Multiple scientific and human right concerns have been raised by health professionals including the scientific accuracy of AOUM curricula, the withholding of life-saving information from young people, a lack of program efficacy, promotion of gender and racial stereotypes, insensitivity to non-heterosexual youth, and harm to traditional sexual health education. Since 2010, the USG has reduced support for abstinence-only promotion; however, AOUM programs remain widespread in the US and still receive federal funding. USG policy has shifted its primarily focus on evidence-based interventions (EBI) to prevent adolescent pregnancy. While clearly an improvement over AOUM programs, the USG definition of “evidence” ignores factors known to play key roles in adolescent sexual health.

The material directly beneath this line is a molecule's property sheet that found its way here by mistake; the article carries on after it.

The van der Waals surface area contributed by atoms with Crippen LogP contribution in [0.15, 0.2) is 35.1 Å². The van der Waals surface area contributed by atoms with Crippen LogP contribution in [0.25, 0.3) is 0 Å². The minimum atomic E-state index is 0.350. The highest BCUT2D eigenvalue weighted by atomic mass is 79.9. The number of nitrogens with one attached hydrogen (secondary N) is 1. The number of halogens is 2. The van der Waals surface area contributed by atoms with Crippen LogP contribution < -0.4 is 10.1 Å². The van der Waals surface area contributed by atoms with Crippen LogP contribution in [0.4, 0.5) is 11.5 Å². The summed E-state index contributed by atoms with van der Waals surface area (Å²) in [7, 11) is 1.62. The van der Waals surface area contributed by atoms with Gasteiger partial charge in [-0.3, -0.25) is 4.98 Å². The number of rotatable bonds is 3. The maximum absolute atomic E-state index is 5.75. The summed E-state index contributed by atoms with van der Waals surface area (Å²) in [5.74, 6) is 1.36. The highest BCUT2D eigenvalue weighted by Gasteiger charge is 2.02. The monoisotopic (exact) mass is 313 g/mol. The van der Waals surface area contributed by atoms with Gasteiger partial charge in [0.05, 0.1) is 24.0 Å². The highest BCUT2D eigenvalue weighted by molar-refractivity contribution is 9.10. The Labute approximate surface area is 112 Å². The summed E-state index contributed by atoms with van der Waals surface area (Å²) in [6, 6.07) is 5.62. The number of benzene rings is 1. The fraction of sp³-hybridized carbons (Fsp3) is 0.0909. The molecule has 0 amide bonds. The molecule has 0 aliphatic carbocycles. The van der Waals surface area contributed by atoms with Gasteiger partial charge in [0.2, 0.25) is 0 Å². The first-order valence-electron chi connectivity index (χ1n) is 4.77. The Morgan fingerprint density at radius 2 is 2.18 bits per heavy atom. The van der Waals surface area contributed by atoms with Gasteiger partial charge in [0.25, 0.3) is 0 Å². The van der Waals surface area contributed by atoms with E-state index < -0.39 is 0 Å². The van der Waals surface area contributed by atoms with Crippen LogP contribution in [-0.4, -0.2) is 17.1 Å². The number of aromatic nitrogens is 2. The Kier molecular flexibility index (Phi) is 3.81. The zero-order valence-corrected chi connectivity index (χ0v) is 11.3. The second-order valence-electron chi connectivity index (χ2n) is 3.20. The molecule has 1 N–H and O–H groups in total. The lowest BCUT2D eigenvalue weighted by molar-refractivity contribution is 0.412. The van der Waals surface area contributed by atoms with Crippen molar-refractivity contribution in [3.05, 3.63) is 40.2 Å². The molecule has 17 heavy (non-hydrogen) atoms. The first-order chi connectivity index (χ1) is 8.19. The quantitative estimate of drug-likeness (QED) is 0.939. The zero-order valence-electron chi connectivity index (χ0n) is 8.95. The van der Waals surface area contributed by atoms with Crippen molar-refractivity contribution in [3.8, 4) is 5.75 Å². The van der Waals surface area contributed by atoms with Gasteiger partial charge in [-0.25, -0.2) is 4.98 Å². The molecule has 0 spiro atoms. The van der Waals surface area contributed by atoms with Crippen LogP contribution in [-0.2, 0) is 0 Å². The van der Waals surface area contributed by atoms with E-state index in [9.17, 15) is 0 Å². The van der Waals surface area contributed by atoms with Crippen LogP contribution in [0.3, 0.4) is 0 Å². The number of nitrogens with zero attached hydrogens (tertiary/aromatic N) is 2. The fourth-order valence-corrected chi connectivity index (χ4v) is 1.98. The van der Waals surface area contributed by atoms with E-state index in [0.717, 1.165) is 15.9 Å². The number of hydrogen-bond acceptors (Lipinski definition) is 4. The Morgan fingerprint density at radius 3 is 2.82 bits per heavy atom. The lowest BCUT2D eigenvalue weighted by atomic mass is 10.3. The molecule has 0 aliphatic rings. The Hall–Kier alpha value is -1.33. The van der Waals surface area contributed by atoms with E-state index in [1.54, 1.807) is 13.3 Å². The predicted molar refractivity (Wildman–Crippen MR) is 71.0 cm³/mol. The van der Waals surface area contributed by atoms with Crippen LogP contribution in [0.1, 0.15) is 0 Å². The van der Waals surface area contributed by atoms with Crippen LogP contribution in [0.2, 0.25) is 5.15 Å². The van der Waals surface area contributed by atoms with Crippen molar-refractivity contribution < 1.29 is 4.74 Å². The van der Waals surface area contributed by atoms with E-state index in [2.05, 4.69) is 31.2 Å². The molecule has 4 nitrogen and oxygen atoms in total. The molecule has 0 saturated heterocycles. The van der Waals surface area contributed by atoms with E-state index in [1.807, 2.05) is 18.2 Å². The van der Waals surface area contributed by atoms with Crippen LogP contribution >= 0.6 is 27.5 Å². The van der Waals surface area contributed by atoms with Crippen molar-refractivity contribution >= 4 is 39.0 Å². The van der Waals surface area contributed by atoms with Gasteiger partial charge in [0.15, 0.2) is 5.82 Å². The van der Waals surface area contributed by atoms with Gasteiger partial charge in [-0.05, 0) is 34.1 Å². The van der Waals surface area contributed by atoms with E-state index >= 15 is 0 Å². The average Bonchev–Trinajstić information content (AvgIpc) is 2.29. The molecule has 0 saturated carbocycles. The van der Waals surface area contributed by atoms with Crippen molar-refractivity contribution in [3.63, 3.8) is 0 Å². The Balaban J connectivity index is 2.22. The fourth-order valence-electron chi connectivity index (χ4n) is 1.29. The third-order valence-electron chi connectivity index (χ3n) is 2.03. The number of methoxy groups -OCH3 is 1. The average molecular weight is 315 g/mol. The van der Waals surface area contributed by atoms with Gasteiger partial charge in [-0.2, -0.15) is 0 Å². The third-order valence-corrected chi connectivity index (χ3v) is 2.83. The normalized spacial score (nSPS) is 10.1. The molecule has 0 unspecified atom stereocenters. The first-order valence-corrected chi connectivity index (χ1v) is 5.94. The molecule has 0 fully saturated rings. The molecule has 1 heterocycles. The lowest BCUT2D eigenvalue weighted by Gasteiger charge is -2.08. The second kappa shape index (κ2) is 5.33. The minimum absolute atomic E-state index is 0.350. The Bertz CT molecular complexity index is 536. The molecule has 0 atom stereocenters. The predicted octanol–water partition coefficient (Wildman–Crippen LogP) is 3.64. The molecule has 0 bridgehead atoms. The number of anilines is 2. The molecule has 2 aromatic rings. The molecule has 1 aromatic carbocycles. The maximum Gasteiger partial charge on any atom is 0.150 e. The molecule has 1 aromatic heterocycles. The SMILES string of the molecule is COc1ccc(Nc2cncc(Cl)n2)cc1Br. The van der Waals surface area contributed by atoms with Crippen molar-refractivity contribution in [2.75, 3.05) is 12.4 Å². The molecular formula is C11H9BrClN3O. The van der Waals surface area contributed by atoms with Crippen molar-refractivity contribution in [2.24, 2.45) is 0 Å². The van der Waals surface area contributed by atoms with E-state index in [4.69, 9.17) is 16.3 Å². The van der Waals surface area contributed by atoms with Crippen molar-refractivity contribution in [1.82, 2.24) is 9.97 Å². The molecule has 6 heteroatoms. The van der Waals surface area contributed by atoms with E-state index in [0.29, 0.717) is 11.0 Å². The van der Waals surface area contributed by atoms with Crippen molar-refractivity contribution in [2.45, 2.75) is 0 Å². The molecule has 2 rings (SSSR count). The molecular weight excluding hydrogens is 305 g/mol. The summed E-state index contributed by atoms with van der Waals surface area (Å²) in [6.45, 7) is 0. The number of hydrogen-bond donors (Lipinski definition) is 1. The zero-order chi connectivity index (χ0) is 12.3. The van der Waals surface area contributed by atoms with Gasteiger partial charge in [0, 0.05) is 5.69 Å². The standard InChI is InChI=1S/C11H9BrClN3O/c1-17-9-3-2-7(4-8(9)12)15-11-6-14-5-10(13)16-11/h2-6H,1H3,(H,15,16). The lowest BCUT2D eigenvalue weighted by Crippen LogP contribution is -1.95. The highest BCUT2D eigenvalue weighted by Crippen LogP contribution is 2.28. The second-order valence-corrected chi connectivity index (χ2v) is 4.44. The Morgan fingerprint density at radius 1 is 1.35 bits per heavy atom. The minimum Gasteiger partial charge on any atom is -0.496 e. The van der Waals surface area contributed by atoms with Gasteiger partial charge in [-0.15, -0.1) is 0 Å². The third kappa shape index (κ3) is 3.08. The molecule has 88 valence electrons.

Many EBI programs do not address gender and racial stereotypes, withhold life-saving information, disregard LGBTQ youth, and ignore societal-level structural inequities that shape adolescent sexual behaviour and sexual health. A holistic approach to adolescent sexual health is needed, one that assists young people to develop healthy relationships and social skills that will support their successful transition into adult societal roles. Alliances among health professionals, scientists, and advocates have been successful in reducing AOUM funding, refocusing USG policy, and promoting a more holistic scientific vision of sexual health. The perspectives of science and human rights are essential foundations for adolescent sexual health policy.
This presentation, "Responding to the needs of consumers with complex trauma histories a consumer perspective" focuses on the needs of adult survivors of child abuse, highlighting the frequent